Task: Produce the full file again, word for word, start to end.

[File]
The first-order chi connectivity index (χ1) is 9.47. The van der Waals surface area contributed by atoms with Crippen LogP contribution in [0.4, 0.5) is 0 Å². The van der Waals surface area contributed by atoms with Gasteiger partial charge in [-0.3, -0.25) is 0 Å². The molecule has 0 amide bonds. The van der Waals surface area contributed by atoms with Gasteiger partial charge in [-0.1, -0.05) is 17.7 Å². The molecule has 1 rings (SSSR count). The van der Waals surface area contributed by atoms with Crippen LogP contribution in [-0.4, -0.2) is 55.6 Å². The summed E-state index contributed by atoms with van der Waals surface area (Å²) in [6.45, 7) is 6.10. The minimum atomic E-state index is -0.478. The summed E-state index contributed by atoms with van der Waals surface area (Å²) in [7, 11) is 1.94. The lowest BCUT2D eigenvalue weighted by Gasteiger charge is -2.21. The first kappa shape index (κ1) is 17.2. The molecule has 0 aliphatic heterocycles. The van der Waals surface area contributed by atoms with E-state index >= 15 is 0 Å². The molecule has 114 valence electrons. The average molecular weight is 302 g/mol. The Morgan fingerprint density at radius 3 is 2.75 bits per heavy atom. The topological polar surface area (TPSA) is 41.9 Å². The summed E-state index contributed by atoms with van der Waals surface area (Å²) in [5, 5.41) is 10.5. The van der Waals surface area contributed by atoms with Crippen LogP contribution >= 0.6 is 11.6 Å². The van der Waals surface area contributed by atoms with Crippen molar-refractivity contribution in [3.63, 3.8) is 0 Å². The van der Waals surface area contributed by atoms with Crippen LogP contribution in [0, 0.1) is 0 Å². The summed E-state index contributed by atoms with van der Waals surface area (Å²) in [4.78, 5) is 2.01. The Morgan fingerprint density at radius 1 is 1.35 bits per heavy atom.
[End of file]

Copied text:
The first-order chi connectivity index (χ1) is 9.47. The van der Waals surface area contributed by atoms with Crippen LogP contribution in [0.4, 0.5) is 0 Å². The van der Waals surface area contributed by atoms with Gasteiger partial charge in [-0.3, -0.25) is 0 Å². The molecule has 0 amide bonds. The van der Waals surface area contributed by atoms with Gasteiger partial charge in [-0.1, -0.05) is 17.7 Å². The molecule has 1 rings (SSSR count). The van der Waals surface area contributed by atoms with Crippen LogP contribution in [-0.4, -0.2) is 55.6 Å². The summed E-state index contributed by atoms with van der Waals surface area (Å²) in [6.45, 7) is 6.10. The minimum atomic E-state index is -0.478. The summed E-state index contributed by atoms with van der Waals surface area (Å²) in [7, 11) is 1.94. The lowest BCUT2D eigenvalue weighted by Gasteiger charge is -2.21. The first kappa shape index (κ1) is 17.2. The molecule has 0 aliphatic heterocycles. The van der Waals surface area contributed by atoms with E-state index >= 15 is 0 Å². The molecule has 114 valence electrons. The average molecular weight is 302 g/mol. The Morgan fingerprint density at radius 3 is 2.75 bits per heavy atom. The topological polar surface area (TPSA) is 41.9 Å². The summed E-state index contributed by atoms with van der Waals surface area (Å²) in [5, 5.41) is 10.5. The van der Waals surface area contributed by atoms with Crippen LogP contribution >= 0.6 is 11.6 Å². The van der Waals surface area contributed by atoms with Crippen molar-refractivity contribution in [3.63, 3.8) is 0 Å². The van der Waals surface area contributed by atoms with Crippen LogP contribution in [0, 0.1) is 0 Å². The summed E-state index contributed by atoms with van der Waals surface area (Å²) in [4.78, 5) is 2.01. The Morgan fingerprint density at radius 1 is 1.35 bits per heavy atom.